On November 21st, the Washington Post ran a Special Report on diabetes, featuring a series of supposedly informative articles. The report was sponsored by Novo Nordisk, a big name (maybe the biggest) in diabetes care. No doubt, they have every interest in getting people off their meds...
To be kind, the report was a profound waste of time, and very much in keeping with so-called "diabetes education," provides zero takeaway for the diabetic. I vented a bit via e-mail to the report's editor, Mary Jordan.
Dear Ms. Jordan--
Talk about a missed opportunity! As one who writes a weekly health column for a major website, perhaps I was naive to think that your coverage of this topic would include something other than the tired old cliches, which—by the way—have only worsened public health. Here is why there is an "epidemic" of diabetes:
1. The conflation of the very real and devastating autoimmune condition of Type 1 (real) diabetes with the lab finding of hyperglycemia, which has quite cynically been named "Type 2 diabetes." After all, it is so much easier to build a brand with 29 million sufferers than less than 1 million.
2. The criminal advocacy of a low-fat/ high carb diet by both the ADA and AHA, despite mountains of evidence to the contrary.
3. The advocacy of expensive, harmful, and often avoidable pharmaceutical therapy to promote glycemic control. Might I suggest that you actually read the papers, endlessly cited, which are purported to "prove" the necessity of tight glycemic control, but in fact do no such thing.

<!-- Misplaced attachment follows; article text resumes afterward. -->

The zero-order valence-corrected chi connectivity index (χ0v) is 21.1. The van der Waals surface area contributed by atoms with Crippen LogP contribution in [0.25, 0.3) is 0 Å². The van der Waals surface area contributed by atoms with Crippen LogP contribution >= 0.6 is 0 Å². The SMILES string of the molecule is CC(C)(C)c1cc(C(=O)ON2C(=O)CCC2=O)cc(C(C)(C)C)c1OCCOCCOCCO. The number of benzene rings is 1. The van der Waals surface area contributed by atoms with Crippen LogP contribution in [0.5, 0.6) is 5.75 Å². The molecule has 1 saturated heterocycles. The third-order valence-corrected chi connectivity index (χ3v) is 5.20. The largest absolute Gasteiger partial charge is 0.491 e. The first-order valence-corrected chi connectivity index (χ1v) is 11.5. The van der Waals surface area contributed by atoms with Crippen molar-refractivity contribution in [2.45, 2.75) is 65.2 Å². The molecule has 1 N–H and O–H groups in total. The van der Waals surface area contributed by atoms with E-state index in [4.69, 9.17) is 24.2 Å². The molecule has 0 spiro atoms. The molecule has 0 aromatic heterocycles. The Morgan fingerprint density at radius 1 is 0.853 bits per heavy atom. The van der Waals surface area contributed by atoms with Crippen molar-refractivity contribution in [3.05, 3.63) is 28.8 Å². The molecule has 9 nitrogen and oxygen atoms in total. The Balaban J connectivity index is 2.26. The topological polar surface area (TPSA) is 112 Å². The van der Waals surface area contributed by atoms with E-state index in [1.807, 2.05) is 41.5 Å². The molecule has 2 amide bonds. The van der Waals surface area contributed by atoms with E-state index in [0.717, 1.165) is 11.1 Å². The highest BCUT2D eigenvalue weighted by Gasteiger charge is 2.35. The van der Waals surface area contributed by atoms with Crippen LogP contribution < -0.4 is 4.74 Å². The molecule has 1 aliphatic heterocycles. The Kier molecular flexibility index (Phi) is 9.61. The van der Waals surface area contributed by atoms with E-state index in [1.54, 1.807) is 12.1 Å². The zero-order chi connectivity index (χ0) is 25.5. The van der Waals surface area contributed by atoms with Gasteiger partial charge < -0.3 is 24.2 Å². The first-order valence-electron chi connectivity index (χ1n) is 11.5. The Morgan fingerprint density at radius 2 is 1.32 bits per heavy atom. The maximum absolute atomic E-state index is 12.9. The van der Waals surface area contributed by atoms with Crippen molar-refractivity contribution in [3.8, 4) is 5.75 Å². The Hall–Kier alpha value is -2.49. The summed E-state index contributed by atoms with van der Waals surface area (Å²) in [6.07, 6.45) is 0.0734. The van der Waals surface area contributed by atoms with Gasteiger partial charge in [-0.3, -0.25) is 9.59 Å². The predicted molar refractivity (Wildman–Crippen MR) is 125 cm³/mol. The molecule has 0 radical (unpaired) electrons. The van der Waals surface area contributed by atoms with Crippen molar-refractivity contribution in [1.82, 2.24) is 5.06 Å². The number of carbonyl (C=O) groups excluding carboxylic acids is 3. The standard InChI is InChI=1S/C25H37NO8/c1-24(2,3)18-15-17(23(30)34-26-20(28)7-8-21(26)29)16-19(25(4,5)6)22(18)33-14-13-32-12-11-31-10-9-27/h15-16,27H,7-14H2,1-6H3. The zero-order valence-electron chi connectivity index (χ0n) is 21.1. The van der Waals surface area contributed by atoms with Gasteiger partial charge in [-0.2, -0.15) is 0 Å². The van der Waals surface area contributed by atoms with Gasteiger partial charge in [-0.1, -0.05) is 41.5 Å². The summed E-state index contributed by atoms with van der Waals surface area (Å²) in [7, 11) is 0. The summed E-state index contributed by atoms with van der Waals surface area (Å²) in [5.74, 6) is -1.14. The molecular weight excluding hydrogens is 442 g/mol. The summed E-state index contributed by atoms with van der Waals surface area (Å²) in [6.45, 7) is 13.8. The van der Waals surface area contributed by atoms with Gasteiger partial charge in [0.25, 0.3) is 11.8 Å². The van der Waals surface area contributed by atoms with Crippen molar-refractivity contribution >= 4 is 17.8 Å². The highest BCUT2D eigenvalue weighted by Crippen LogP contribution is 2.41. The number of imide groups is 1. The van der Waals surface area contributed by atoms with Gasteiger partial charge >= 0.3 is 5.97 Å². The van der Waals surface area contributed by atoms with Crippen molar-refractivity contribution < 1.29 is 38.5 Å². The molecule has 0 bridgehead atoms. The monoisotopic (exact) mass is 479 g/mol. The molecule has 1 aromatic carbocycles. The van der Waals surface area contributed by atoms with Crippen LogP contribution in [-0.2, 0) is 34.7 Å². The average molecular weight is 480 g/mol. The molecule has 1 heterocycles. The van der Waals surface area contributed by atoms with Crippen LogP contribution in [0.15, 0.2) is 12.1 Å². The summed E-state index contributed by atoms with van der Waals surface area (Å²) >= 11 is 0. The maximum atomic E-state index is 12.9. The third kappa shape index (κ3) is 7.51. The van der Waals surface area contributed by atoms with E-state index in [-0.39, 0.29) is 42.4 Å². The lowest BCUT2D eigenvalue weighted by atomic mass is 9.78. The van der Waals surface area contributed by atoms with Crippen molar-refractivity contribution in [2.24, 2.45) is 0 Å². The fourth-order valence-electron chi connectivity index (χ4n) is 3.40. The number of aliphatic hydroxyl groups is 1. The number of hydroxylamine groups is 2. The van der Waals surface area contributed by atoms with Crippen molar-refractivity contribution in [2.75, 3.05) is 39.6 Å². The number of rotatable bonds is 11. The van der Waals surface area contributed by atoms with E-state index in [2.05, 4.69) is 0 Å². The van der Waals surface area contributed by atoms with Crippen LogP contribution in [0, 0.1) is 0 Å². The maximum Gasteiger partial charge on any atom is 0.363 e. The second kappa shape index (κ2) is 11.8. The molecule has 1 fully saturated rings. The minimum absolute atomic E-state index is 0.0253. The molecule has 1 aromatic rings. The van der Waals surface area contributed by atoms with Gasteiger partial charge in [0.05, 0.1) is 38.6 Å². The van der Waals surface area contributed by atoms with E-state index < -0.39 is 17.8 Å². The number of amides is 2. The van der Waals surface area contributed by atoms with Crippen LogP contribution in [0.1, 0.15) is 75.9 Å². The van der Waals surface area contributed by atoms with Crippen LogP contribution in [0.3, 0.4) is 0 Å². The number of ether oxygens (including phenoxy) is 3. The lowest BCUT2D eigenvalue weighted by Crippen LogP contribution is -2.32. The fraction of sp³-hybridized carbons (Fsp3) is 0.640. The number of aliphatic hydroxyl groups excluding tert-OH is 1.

Moreover, the record of pharmaceutical therapy in this area is far from stellar. Indeed, there is really only one drug that probably is safe and effective, and that is Metformin. Ironically, though, Metformin does little to directly lower blood glucose. Instead, it mitigates so-called "liver dump," whereby for many people, during a period of not eating, the equivalent of as much as 70 grams of carbs is forced into the blood by the liver.
Of course, as Diane Kress has pointed out, the same mitigation effect can be achieved by consuming 15-20 grams of carbs.
4. As to insulin therapy for type 2s, this is the single most absurd aspect of the "epidemic." To be sure, insulin will almost instantly lower blood glucose, and that is why it is essential therapy for type 1s. But, consider this: 80% of type 2s are obese. Insulin lowers blood glucose by forcing the glucose into the cell. In other words, insulin will make a fat person more fat! But then, he will need even more insulin, which will make him still fatter...
His insulin resistance occurs *because* he is fat, as the body's defense to prevent him from gaining more weight.
5. However, the most basic reason for our "epidemic" is that the "diabetes" blood glucose level has been lowered from 160 milligrams per deciliter to 140 milligrams per deciliter to 125 milligrams per deciliter. Good luck finding any scientific evidence behind this. It sure does create more diabetics, though, right? Bear in mind that dozens of things can temporarily raise blood glucose, including stress. Stress can easily raise this number by 30 points.
OK, then. What if someone who is already stressed gets his blood tested to discover it is 126? He is now given the provisional diagnosis of type 2 diabetes, and I promise you is more stressed. He comes back a few days later, and this finding is confirmed.
You might ask: What if he never shows this hyperglycemia ever again? It doesn't matter. He is now a diabetic for life, which means at the very least that his life insurance will be forever rated.
We have more treatment, more drugs sold, and higher insurance rates for life, regardless of any other health findings. Cool racket, no?
You might try doing some real journalism next time.